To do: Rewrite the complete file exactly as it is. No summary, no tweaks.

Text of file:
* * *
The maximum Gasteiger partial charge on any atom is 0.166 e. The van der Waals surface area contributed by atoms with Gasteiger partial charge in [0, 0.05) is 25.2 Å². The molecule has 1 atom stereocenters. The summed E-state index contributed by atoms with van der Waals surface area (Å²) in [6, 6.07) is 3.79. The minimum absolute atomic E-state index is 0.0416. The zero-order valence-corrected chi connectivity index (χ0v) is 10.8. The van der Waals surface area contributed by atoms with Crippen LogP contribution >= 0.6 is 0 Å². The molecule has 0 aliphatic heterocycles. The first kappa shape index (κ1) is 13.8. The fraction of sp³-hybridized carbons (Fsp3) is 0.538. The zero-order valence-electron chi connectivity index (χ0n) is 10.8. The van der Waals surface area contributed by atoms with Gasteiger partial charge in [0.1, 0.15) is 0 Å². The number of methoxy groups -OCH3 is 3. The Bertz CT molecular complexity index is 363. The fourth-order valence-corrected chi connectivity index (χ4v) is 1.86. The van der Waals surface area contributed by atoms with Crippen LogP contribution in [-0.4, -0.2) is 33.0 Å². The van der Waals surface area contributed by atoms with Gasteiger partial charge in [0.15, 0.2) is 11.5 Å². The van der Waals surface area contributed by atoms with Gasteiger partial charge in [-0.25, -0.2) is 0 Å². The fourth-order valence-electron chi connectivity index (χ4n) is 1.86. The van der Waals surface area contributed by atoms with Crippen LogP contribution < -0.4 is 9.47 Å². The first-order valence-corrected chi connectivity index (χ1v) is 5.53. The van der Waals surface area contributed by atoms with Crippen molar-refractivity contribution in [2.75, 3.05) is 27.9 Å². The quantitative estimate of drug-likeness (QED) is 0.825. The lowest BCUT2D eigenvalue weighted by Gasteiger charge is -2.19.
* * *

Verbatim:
The maximum Gasteiger partial charge on any atom is 0.166 e. The van der Waals surface area contributed by atoms with Gasteiger partial charge in [0, 0.05) is 25.2 Å². The molecule has 1 atom stereocenters. The summed E-state index contributed by atoms with van der Waals surface area (Å²) in [6, 6.07) is 3.79. The minimum absolute atomic E-state index is 0.0416. The zero-order valence-corrected chi connectivity index (χ0v) is 10.8. The van der Waals surface area contributed by atoms with Crippen LogP contribution >= 0.6 is 0 Å². The molecule has 0 aliphatic heterocycles. The first kappa shape index (κ1) is 13.8. The fraction of sp³-hybridized carbons (Fsp3) is 0.538. The zero-order valence-electron chi connectivity index (χ0n) is 10.8. The van der Waals surface area contributed by atoms with Gasteiger partial charge in [0.1, 0.15) is 0 Å². The number of methoxy groups -OCH3 is 3. The Bertz CT molecular complexity index is 363. The fourth-order valence-corrected chi connectivity index (χ4v) is 1.86. The van der Waals surface area contributed by atoms with Crippen LogP contribution in [-0.4, -0.2) is 33.0 Å². The van der Waals surface area contributed by atoms with Gasteiger partial charge in [0.15, 0.2) is 11.5 Å². The van der Waals surface area contributed by atoms with Gasteiger partial charge in [-0.25, -0.2) is 0 Å². The fourth-order valence-electron chi connectivity index (χ4n) is 1.86. The van der Waals surface area contributed by atoms with Crippen LogP contribution < -0.4 is 9.47 Å². The first-order valence-corrected chi connectivity index (χ1v) is 5.53. The van der Waals surface area contributed by atoms with Crippen molar-refractivity contribution in [2.75, 3.05) is 27.9 Å². The quantitative estimate of drug-likeness (QED) is 0.825. The lowest BCUT2D eigenvalue weighted by Gasteiger charge is -2.19.